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Many Loves, One Heart    cover image

Many Loves, One Heart 2017


Distributed by Good Docs
Produced by Diana Fox
Directed by Sarah Feinbloom
DVD, color, 18 min.

High School - General Adult
Homosexuality, Jamaica, Transgender People

Date Entered: 07/23/2018

Reviewed by Sophie M. Forrester, Reed Library, State University of New York at Fredonia

In only 18 minutes, Many Loves, One Heart covers the stories of three LGBT+ Jamaicans and a straight ally, while also providing a brief overview of the general situation for LGBT+ people in Jamaica.

It would have been nice to hear from LGBT+ women in the film; although female academics and one female activist are interviewed briefly, the four main subjects are all male. In addition, the film has neither closed captioning nor subtitles, a problem with regard to accessibility. Another concern is that by limiting its scope, the film could reaffirm stereotypes about the country. One academic mentions early in the film that transgender people are endangered everywhere in the world, “not just in Jamaica,” yet the film does little to show any unique struggles or successes of LGBT+ Jamaicans. Instead, the four subjects and their stories could as easily have come from anywhere in the world.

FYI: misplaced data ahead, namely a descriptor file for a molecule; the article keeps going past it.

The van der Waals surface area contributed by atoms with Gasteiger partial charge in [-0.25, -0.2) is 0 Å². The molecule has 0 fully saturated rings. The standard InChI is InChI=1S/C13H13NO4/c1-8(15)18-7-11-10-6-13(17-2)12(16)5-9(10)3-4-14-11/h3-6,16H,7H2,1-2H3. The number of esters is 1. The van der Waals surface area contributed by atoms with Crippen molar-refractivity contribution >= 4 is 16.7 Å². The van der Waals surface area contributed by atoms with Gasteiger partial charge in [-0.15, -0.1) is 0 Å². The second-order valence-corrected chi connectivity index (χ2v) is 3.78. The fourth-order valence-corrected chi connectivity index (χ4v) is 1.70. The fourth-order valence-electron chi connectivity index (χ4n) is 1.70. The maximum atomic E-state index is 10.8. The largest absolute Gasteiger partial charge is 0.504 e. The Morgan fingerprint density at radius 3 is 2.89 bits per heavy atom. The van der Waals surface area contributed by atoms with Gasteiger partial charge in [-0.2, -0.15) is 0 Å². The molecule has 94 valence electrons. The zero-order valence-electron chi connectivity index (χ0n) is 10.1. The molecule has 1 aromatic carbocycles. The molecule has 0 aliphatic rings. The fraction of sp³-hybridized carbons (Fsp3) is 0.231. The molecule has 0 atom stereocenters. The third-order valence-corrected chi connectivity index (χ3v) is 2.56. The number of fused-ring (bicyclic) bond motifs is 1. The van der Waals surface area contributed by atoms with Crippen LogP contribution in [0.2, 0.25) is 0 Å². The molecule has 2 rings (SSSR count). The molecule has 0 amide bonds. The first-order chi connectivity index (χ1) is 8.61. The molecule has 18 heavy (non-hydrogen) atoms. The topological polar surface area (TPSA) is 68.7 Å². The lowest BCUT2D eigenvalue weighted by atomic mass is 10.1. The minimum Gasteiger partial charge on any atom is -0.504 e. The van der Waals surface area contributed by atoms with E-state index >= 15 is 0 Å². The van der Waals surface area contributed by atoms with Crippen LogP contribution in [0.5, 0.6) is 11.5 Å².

Nevertheless, that is the very factor that helps the four subjects’ stories to translate easily across cultural lines. By showing individuals who struggle with common issues for LGBT+ people – including familial rejection, homelessness, religious acceptance – the film offers a chance to personify those abstract issues, making them more real. It’s hard not to sympathize with the film’s subjects: sympathy that can as easily be applied to LGBT+ people in one’s own community as those in Jamaica.

So although Many Loves, One Heart doesn’t say as much about the LGBT+ rights movement in Jamaica as one might expect, it says something quite valuable about LGBT+ rights worldwide. Not a bad outcome for 18 short minutes. As a result, it could be very useful in introducing viewers to LGBT+ rights issues, forcing them to think about them as real people’s problems, not abstract statistics – potentially valuable for gender and sexuality studies courses. Therefore, it is recommended for academic libraries, as well as public libraries looking to bolster their LGBT+ film collections.